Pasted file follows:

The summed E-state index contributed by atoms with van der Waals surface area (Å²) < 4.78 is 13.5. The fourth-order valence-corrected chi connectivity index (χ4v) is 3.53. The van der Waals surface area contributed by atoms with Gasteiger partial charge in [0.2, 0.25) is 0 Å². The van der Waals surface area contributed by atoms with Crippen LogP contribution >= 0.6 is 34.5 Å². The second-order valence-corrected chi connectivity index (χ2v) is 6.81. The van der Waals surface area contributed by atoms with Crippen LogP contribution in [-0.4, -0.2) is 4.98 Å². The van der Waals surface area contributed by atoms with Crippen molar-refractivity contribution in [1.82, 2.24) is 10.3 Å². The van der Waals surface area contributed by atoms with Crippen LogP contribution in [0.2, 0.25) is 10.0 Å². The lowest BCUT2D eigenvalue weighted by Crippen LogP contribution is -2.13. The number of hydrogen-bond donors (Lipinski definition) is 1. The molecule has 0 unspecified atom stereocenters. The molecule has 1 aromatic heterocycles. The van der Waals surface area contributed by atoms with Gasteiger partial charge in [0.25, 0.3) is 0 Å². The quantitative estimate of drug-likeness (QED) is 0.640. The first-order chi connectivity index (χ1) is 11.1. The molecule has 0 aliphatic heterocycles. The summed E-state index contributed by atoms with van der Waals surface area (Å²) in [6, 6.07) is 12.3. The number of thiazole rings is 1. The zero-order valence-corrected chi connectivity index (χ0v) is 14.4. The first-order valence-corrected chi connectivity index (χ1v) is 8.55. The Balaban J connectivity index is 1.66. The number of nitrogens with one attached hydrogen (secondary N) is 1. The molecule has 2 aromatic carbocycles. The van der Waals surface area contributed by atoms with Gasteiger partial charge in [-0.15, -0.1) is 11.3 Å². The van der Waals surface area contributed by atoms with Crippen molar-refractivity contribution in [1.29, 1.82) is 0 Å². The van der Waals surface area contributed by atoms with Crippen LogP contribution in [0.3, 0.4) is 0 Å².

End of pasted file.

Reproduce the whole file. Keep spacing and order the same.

The summed E-state index contributed by atoms with van der Waals surface area (Å²) < 4.78 is 13.5. The fourth-order valence-corrected chi connectivity index (χ4v) is 3.53. The van der Waals surface area contributed by atoms with Gasteiger partial charge in [0.2, 0.25) is 0 Å². The van der Waals surface area contributed by atoms with Crippen LogP contribution >= 0.6 is 34.5 Å². The second-order valence-corrected chi connectivity index (χ2v) is 6.81. The van der Waals surface area contributed by atoms with Crippen LogP contribution in [-0.4, -0.2) is 4.98 Å². The van der Waals surface area contributed by atoms with Crippen molar-refractivity contribution in [1.82, 2.24) is 10.3 Å². The van der Waals surface area contributed by atoms with Crippen LogP contribution in [0.2, 0.25) is 10.0 Å². The lowest BCUT2D eigenvalue weighted by Crippen LogP contribution is -2.13. The number of hydrogen-bond donors (Lipinski definition) is 1. The molecule has 0 unspecified atom stereocenters. The molecule has 1 aromatic heterocycles. The van der Waals surface area contributed by atoms with Gasteiger partial charge in [0.25, 0.3) is 0 Å². The quantitative estimate of drug-likeness (QED) is 0.640. The first-order chi connectivity index (χ1) is 11.1. The molecule has 0 aliphatic heterocycles. The summed E-state index contributed by atoms with van der Waals surface area (Å²) in [6, 6.07) is 12.3. The number of thiazole rings is 1. The zero-order valence-corrected chi connectivity index (χ0v) is 14.4. The first-order valence-corrected chi connectivity index (χ1v) is 8.55. The Balaban J connectivity index is 1.66. The number of nitrogens with one attached hydrogen (secondary N) is 1. The molecule has 2 aromatic carbocycles. The van der Waals surface area contributed by atoms with Gasteiger partial charge in [-0.15, -0.1) is 11.3 Å². The van der Waals surface area contributed by atoms with Crippen molar-refractivity contribution in [1.29, 1.82) is 0 Å². The van der Waals surface area contributed by atoms with Crippen LogP contribution in [0.3, 0.4) is 0 Å².